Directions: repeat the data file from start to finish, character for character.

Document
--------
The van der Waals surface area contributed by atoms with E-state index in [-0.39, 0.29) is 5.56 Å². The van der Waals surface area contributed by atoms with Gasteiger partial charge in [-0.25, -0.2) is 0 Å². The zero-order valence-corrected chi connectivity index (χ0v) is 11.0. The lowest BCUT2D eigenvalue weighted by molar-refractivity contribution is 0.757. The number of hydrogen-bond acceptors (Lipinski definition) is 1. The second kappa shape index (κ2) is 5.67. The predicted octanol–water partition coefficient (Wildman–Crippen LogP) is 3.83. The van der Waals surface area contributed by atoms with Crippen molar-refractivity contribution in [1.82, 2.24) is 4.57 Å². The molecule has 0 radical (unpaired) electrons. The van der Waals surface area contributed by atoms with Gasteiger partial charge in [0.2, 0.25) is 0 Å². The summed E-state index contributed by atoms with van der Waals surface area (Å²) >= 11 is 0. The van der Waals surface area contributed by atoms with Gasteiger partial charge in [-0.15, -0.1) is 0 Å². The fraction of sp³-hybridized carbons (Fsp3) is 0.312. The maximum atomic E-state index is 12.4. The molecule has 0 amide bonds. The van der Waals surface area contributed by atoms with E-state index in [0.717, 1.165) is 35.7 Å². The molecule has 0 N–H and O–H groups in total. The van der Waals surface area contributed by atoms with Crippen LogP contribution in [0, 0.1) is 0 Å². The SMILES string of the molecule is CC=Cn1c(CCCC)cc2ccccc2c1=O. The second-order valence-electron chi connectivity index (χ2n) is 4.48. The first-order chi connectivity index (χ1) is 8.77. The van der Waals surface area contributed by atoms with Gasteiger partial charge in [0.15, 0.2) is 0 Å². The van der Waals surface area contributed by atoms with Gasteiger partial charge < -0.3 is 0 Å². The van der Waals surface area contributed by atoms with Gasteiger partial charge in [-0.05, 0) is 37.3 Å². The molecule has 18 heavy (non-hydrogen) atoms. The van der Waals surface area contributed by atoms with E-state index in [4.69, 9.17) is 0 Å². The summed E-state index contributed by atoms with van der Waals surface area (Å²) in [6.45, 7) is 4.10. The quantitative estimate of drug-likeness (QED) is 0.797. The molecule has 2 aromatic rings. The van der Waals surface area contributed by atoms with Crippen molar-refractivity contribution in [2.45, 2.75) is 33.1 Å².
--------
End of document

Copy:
The van der Waals surface area contributed by atoms with E-state index in [-0.39, 0.29) is 5.56 Å². The van der Waals surface area contributed by atoms with Gasteiger partial charge in [-0.25, -0.2) is 0 Å². The zero-order valence-corrected chi connectivity index (χ0v) is 11.0. The lowest BCUT2D eigenvalue weighted by molar-refractivity contribution is 0.757. The number of hydrogen-bond acceptors (Lipinski definition) is 1. The second kappa shape index (κ2) is 5.67. The predicted octanol–water partition coefficient (Wildman–Crippen LogP) is 3.83. The van der Waals surface area contributed by atoms with Crippen molar-refractivity contribution in [1.82, 2.24) is 4.57 Å². The molecule has 0 radical (unpaired) electrons. The van der Waals surface area contributed by atoms with Gasteiger partial charge in [0.2, 0.25) is 0 Å². The summed E-state index contributed by atoms with van der Waals surface area (Å²) >= 11 is 0. The van der Waals surface area contributed by atoms with Gasteiger partial charge in [-0.15, -0.1) is 0 Å². The fraction of sp³-hybridized carbons (Fsp3) is 0.312. The maximum atomic E-state index is 12.4. The molecule has 0 amide bonds. The van der Waals surface area contributed by atoms with E-state index in [0.717, 1.165) is 35.7 Å². The molecule has 0 N–H and O–H groups in total. The van der Waals surface area contributed by atoms with Crippen LogP contribution in [0, 0.1) is 0 Å². The SMILES string of the molecule is CC=Cn1c(CCCC)cc2ccccc2c1=O. The second-order valence-electron chi connectivity index (χ2n) is 4.48. The first-order chi connectivity index (χ1) is 8.77. The van der Waals surface area contributed by atoms with Gasteiger partial charge in [0.15, 0.2) is 0 Å². The van der Waals surface area contributed by atoms with Gasteiger partial charge < -0.3 is 0 Å². The van der Waals surface area contributed by atoms with Gasteiger partial charge in [-0.05, 0) is 37.3 Å². The molecule has 18 heavy (non-hydrogen) atoms. The van der Waals surface area contributed by atoms with E-state index in [4.69, 9.17) is 0 Å². The summed E-state index contributed by atoms with van der Waals surface area (Å²) in [6.45, 7) is 4.10. The quantitative estimate of drug-likeness (QED) is 0.797. The molecule has 2 aromatic rings. The van der Waals surface area contributed by atoms with Crippen molar-refractivity contribution in [2.45, 2.75) is 33.1 Å².